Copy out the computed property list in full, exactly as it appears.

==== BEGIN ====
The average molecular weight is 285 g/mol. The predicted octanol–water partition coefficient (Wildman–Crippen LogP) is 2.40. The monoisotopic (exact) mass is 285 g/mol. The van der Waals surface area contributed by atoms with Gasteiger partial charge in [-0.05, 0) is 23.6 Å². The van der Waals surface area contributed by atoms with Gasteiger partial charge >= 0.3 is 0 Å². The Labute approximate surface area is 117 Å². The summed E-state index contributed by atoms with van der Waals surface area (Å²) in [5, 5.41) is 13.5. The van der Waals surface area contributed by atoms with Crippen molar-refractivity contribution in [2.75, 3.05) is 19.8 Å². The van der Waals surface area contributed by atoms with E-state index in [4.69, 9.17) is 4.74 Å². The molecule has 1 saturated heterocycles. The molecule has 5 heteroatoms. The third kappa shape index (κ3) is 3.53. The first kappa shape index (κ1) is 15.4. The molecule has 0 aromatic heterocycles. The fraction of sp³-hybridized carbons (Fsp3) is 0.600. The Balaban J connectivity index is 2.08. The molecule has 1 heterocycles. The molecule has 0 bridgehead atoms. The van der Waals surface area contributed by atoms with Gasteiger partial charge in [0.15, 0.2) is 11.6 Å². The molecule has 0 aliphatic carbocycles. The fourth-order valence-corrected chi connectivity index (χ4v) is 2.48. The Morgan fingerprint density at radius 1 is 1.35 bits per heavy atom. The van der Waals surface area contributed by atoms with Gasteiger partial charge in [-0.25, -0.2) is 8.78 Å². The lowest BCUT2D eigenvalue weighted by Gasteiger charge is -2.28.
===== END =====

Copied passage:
The average molecular weight is 285 g/mol. The predicted octanol–water partition coefficient (Wildman–Crippen LogP) is 2.40. The monoisotopic (exact) mass is 285 g/mol. The van der Waals surface area contributed by atoms with Gasteiger partial charge in [-0.05, 0) is 23.6 Å². The van der Waals surface area contributed by atoms with Gasteiger partial charge >= 0.3 is 0 Å². The Labute approximate surface area is 117 Å². The summed E-state index contributed by atoms with van der Waals surface area (Å²) in [5, 5.41) is 13.5. The van der Waals surface area contributed by atoms with Crippen molar-refractivity contribution in [2.75, 3.05) is 19.8 Å². The van der Waals surface area contributed by atoms with E-state index in [4.69, 9.17) is 4.74 Å². The molecule has 1 saturated heterocycles. The molecule has 5 heteroatoms. The third kappa shape index (κ3) is 3.53. The first kappa shape index (κ1) is 15.4. The molecule has 0 aromatic heterocycles. The fraction of sp³-hybridized carbons (Fsp3) is 0.600. The Balaban J connectivity index is 2.08. The molecule has 1 heterocycles. The molecule has 0 bridgehead atoms. The van der Waals surface area contributed by atoms with Gasteiger partial charge in [0.15, 0.2) is 11.6 Å². The molecule has 0 aliphatic carbocycles. The fourth-order valence-corrected chi connectivity index (χ4v) is 2.48. The Morgan fingerprint density at radius 1 is 1.35 bits per heavy atom. The van der Waals surface area contributed by atoms with Gasteiger partial charge in [-0.25, -0.2) is 8.78 Å². The lowest BCUT2D eigenvalue weighted by Gasteiger charge is -2.28.